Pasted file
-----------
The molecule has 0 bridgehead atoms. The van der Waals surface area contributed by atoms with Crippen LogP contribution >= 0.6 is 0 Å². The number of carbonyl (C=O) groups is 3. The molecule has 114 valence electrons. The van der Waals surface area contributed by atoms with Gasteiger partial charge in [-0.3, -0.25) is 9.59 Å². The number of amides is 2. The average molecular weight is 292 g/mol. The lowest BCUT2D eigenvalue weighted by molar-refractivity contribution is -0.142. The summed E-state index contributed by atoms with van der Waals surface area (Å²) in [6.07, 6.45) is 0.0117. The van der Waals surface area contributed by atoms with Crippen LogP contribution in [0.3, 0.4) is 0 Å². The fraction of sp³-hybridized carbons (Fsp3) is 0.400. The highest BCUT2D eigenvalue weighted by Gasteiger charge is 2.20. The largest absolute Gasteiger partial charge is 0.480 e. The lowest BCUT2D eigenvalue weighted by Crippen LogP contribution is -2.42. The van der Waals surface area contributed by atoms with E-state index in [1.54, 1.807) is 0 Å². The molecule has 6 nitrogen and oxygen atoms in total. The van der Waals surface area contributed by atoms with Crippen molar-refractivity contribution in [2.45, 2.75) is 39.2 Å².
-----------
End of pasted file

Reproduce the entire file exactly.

The molecule has 0 bridgehead atoms. The van der Waals surface area contributed by atoms with Crippen LogP contribution >= 0.6 is 0 Å². The number of carbonyl (C=O) groups is 3. The molecule has 114 valence electrons. The van der Waals surface area contributed by atoms with Gasteiger partial charge in [-0.3, -0.25) is 9.59 Å². The number of amides is 2. The average molecular weight is 292 g/mol. The lowest BCUT2D eigenvalue weighted by molar-refractivity contribution is -0.142. The summed E-state index contributed by atoms with van der Waals surface area (Å²) in [6.07, 6.45) is 0.0117. The van der Waals surface area contributed by atoms with Crippen LogP contribution in [0.3, 0.4) is 0 Å². The fraction of sp³-hybridized carbons (Fsp3) is 0.400. The highest BCUT2D eigenvalue weighted by Gasteiger charge is 2.20. The largest absolute Gasteiger partial charge is 0.480 e. The lowest BCUT2D eigenvalue weighted by Crippen LogP contribution is -2.42. The van der Waals surface area contributed by atoms with E-state index in [1.54, 1.807) is 0 Å². The molecule has 6 nitrogen and oxygen atoms in total. The van der Waals surface area contributed by atoms with Crippen molar-refractivity contribution in [2.45, 2.75) is 39.2 Å².